by Walter Gregory, edited by David Morris and Anthony Peters.
Gollancz, 183 pp., £10.95, June 1986, 0 575 03790 3
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Spanish Front: Writers on the Civil War 
edited by Valentine Cunningham.
Oxford, 388 pp., £15, July 1986, 0 19 212258 4
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The Spanish Cockpit 
by Franz Borkenau.
Pluto, 303 pp., £4.95, July 1986, 0 7453 0188 6
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The Spanish Civil War 1936-39 
by Paul Preston.
Weidenfeld, 184 pp., £10.95, June 1986, 0 297 78891 4
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Images of the Spanish Civil War 
by Raymond Carr.
Allen and Unwin, 192 pp., £14.95, July 1986, 0 04 940089 4
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... 16th; 1 Pomeranian. November 17th; 2 Pomeranians.’ Two decades later in Spain, Julian Bell informed his mother Vanessa that the war in which he was serving as an ambulance man was ‘perpetually entertaining and very satisfactory’, one of the chief pleasures being ‘getting back into male society’. John Cornford fought in Spain as a zealous ...

Wild Hearts

Peter Wollen, 6 April 1995

Virginia Woolf 
by James King.
Hamish Hamilton, 699 pp., £25, September 1994, 0 241 13063 8
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... commissioned by Kenneth and Jane Clark was a grand Wedgwood dinner service created by Vanessa Bell and Duncan Grant in 1935. The two artists chose to paint the 48 plates (out of 140 pieces) with a series of portraits of great women, including Vanessa Bell and Virginia Woolf themselves. ‘It ought to please the ...

Allegedly

Michael Davie, 1 November 1984

Public Scandal, Odium and Contempt: An Investigation of Recent Libel Cases 
by David Hooper.
Secker, 230 pp., £12.95, September 1984, 0 436 20093 7
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... and show it to him, to ensure that it was factually correct. Clutching the galleys, I rang the bell at his house in St John’s Wood. Sir Thomas himself opened the door. He did not seem friendly. However, he allowed me into his drawing-room, though without offering me a chair, and himself sat down and began to read. Never before or since have I seen anyone ...

Hugging the cats

John Bayley, 14 June 1990

Poems 
by Gay Clifford.
188 pp., £14.99, May 1990, 0 241 12976 1
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Selected Poems 1940 – 1989 
by Allen Curnow.
Viking, 209 pp., £15.99, May 1990, 0 670 83007 0
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Collected Poems and Selected Translations 
by Norman Cameron, edited by Warren Hope and Jonathan Barker.
Anvil, 160 pp., £14.95, May 1990, 0 85646 202 0
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Collected Poems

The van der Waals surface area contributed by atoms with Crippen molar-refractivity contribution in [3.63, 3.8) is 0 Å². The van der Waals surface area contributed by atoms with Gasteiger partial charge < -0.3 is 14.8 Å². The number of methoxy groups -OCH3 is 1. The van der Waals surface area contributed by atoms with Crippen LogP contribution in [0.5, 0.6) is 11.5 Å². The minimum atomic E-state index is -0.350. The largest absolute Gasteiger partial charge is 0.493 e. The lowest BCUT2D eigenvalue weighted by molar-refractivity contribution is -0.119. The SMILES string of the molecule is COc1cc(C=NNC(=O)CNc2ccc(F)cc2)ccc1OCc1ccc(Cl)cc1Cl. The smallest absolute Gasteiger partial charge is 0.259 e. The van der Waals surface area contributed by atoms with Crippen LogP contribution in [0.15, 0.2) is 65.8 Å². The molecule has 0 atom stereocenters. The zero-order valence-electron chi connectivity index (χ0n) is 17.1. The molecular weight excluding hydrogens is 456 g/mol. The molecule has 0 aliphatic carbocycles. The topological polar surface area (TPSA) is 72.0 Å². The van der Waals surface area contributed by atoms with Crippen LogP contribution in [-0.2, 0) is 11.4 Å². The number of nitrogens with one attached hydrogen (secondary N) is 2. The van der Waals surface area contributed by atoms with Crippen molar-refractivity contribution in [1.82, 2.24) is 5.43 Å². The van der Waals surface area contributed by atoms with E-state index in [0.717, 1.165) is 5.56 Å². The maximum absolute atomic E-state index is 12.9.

by Enoch Powell.
Bellew, 198 pp., £9.95, April 1990, 0 947792 36 8
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... a fashion. I suspect that a lot of people spellbound today in the intergalactic gameyness of an Ian McEwan novel feel that, yes, this is the thing – I could do this if I had the idea or the time, or, well, the talent. Good writing in this academic sense is, or seems to be, held in common. ‘Academic’ is a harsh word, implying as it does ...

Bosh

E.S. Turner: Kiss me, Eric, 17 April 2003

Dean Farrar and ‘Eric’: A Study of ‘Eric, or Little by Little’, together with the Complete Text of the Book 
by Ian Anstruther.
Haggerston, 237 pp., £19.95, January 2003, 1 869812 19 0
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... to Kibroth-Hattaavah. Dr Rowlands did not explain exactly what Kibroth-Hattaavah was, nor does Ian Anstruther in his well-judged introduction to this reissue of Eric; he assumes that we all know our Fourth Book of Moses, which reveals it to be some sort of discreditable landfill for ‘the people that lusted’ (in fact, the Israelites who ended up in it ...

Seven Miles per Hour

Robert Macfarlane: The men who invented flight, 5 February 2004

First to Fly: The Unlikely Triumph of Wilbur and Orville Wright 
by James Tobin.
Murray, 431 pp., £9.99, November 2003, 0 7195 5738 0
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The Wright Brothers: The Aviation Pioneers who Changed the World 
by Ian Mackersey.
Little, Brown, 554 pp., £20, October 2003, 0 316 86144 8
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Wings of Madness: Alberto Santos-Dumont and the Invention of Flight 
by Paul Hoffman.
Fourth Estate, 369 pp., £18.99, June 2003, 1 84115 368 0
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Taking Flight: Inventing the Aerial Age from Antiquity to the First World War 
by Richard Hallion.
Oxford, 531 pp., £20, September 2003, 0 19 516035 5
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... Wright Brothers were heavily researched even before the recent centenary. In his preface, Ian Mackersey mentions that there are more than a hundred other books on them, and a host of ancillary volumes ‘affectionately devoted to such specifics as their bicycle business, the life of their mechanic . . . and the recipes of the meals they ...